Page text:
The Americans with Disabilities Act, passed in July 1990, prohibits discrimination of the disabled by private and public business and organizations in the United States. The Department of Labor has four federal agencies to enforce the laws related to the ADA. Private parties can file discrimination lawsuits if their rights are violated. The five areas, or titles, deal with issues related to employment, communication, transportation, activities by the government and public accommodation, such as drinking fountains.
In order to accommodate the immobile disabled as well as the mobile, the ADA requires drinking fountains to measure 36 inches from the floor or ground surface to the spout of the fountain. A 36-inch measurement meets the ADA wheelchair guidelines for an adult wheelchair; a 27-inch lap height and a 30-inch allowance for wheelchairs with armrests.
The ADA requires accommodation to ensure clearance for the wheelchair. Even if the height is correct, persons in wheelchairs must be able to get under wall-mounted drinking fountains. The installation of the fountain must take into consideration the angled footrest and the length of the wheelchair. The ADA fountain requirements include measurement for lap, knee and toe clearance. Fountains that do not have clearance space under them must have clearance for the wheelchair to make a 180-degree turn. In facilities used primarily for children under age 12, there are exceptions to the ADA requirements related to water fountains.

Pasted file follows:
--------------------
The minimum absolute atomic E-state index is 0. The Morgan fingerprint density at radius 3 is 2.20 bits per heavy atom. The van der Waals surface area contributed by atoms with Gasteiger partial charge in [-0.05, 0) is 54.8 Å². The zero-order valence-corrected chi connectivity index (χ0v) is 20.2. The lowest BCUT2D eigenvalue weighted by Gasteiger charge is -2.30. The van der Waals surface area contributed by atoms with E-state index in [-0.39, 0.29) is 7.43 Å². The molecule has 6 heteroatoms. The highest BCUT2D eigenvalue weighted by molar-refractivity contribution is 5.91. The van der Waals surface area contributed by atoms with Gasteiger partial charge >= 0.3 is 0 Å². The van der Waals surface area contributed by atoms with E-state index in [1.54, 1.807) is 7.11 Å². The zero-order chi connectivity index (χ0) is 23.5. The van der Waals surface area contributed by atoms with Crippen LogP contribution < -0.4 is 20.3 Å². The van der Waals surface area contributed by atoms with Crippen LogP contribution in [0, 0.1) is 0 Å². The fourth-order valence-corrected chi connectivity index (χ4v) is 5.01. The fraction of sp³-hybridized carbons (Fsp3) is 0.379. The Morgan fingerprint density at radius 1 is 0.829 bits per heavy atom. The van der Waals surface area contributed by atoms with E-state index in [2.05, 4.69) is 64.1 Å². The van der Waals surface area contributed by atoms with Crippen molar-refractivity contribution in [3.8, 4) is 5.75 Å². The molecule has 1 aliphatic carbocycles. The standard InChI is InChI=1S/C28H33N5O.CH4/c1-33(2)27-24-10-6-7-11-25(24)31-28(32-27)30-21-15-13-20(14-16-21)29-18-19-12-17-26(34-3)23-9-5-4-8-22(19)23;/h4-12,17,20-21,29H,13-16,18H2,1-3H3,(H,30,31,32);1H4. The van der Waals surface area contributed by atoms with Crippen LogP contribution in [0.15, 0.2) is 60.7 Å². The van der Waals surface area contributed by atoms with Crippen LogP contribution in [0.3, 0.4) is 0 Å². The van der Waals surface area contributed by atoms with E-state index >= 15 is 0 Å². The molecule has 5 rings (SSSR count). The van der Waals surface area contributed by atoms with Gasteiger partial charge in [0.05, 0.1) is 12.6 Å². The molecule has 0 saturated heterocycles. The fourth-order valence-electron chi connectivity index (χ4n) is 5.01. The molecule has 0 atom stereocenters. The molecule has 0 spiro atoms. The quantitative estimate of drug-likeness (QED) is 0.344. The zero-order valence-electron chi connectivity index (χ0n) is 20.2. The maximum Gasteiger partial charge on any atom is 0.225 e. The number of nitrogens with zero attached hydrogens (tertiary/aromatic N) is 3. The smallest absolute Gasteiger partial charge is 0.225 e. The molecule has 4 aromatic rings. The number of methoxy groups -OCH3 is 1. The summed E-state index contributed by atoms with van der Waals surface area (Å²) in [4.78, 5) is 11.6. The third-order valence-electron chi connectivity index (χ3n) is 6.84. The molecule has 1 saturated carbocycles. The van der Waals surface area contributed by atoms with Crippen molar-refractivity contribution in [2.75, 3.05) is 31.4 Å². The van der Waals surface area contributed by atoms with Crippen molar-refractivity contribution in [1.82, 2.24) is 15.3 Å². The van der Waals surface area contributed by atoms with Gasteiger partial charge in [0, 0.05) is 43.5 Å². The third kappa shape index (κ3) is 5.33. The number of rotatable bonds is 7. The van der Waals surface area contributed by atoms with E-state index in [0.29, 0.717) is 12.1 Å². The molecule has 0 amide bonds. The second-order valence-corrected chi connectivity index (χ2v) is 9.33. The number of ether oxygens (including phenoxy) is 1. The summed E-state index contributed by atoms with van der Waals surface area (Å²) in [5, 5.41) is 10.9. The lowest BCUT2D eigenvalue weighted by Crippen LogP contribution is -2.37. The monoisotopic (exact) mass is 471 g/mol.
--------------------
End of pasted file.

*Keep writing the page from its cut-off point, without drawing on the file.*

The spout should allow for a flow of water at least 4 inches high to accommodate a drinking cup. It should be parallel to the front of the fountain unit, no farther than 3 inches from the edge.
According to the ADA, the controls used to operate the drinking fountains can be either front-or side-mounted as long as the controls are close to the edge. The person using the fountain should be able to operate the control mechanism with one hand. The operating force according to the ADA should “be no greater than 5 lbs.” and “shall not require tight grasping, pinching or twisting of the wrist.”
Facilities that must meet the drinking fountain requirement of the ADA include public and private entities such as, hotels, schools, libraries, parks, zoos, malls, retail stores, doctor’s offices and medical facilities, convention centers, restaurants, day cares, spas, local pharmacies, dry cleaners, warehouses and factories. This section of the ADA does not cover religious institutions.